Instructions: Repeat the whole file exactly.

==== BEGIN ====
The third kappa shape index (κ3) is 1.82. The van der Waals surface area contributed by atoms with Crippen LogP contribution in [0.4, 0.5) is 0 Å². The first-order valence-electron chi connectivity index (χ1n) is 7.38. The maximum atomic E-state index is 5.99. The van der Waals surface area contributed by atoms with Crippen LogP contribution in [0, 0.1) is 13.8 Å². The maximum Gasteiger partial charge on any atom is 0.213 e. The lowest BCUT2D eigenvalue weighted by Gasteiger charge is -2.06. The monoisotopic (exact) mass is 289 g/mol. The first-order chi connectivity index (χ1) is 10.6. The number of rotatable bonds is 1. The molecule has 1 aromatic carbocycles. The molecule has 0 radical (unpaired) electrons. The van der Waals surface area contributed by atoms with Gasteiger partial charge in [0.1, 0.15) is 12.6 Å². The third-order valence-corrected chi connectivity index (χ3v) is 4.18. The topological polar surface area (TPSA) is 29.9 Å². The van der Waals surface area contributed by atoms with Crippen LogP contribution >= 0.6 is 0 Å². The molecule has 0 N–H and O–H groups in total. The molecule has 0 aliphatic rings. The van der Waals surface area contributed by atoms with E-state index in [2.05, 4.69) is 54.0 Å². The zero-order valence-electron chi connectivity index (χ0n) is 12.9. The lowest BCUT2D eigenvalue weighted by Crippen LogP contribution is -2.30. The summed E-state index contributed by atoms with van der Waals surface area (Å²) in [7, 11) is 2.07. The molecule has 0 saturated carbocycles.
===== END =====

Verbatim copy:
The third kappa shape index (κ3) is 1.82. The van der Waals surface area contributed by atoms with Crippen LogP contribution in [0.4, 0.5) is 0 Å². The first-order valence-electron chi connectivity index (χ1n) is 7.38. The maximum atomic E-state index is 5.99. The van der Waals surface area contributed by atoms with Crippen LogP contribution in [0, 0.1) is 13.8 Å². The maximum Gasteiger partial charge on any atom is 0.213 e. The lowest BCUT2D eigenvalue weighted by Gasteiger charge is -2.06. The monoisotopic (exact) mass is 289 g/mol. The first-order chi connectivity index (χ1) is 10.6. The number of rotatable bonds is 1. The molecule has 1 aromatic carbocycles. The molecule has 0 radical (unpaired) electrons. The van der Waals surface area contributed by atoms with Gasteiger partial charge in [0.1, 0.15) is 12.6 Å². The third-order valence-corrected chi connectivity index (χ3v) is 4.18. The topological polar surface area (TPSA) is 29.9 Å². The van der Waals surface area contributed by atoms with Crippen LogP contribution >= 0.6 is 0 Å². The molecule has 0 N–H and O–H groups in total. The molecule has 0 aliphatic rings. The van der Waals surface area contributed by atoms with E-state index in [2.05, 4.69) is 54.0 Å². The zero-order valence-electron chi connectivity index (χ0n) is 12.9. The lowest BCUT2D eigenvalue weighted by Crippen LogP contribution is -2.30. The summed E-state index contributed by atoms with van der Waals surface area (Å²) in [7, 11) is 2.07. The molecule has 0 saturated carbocycles.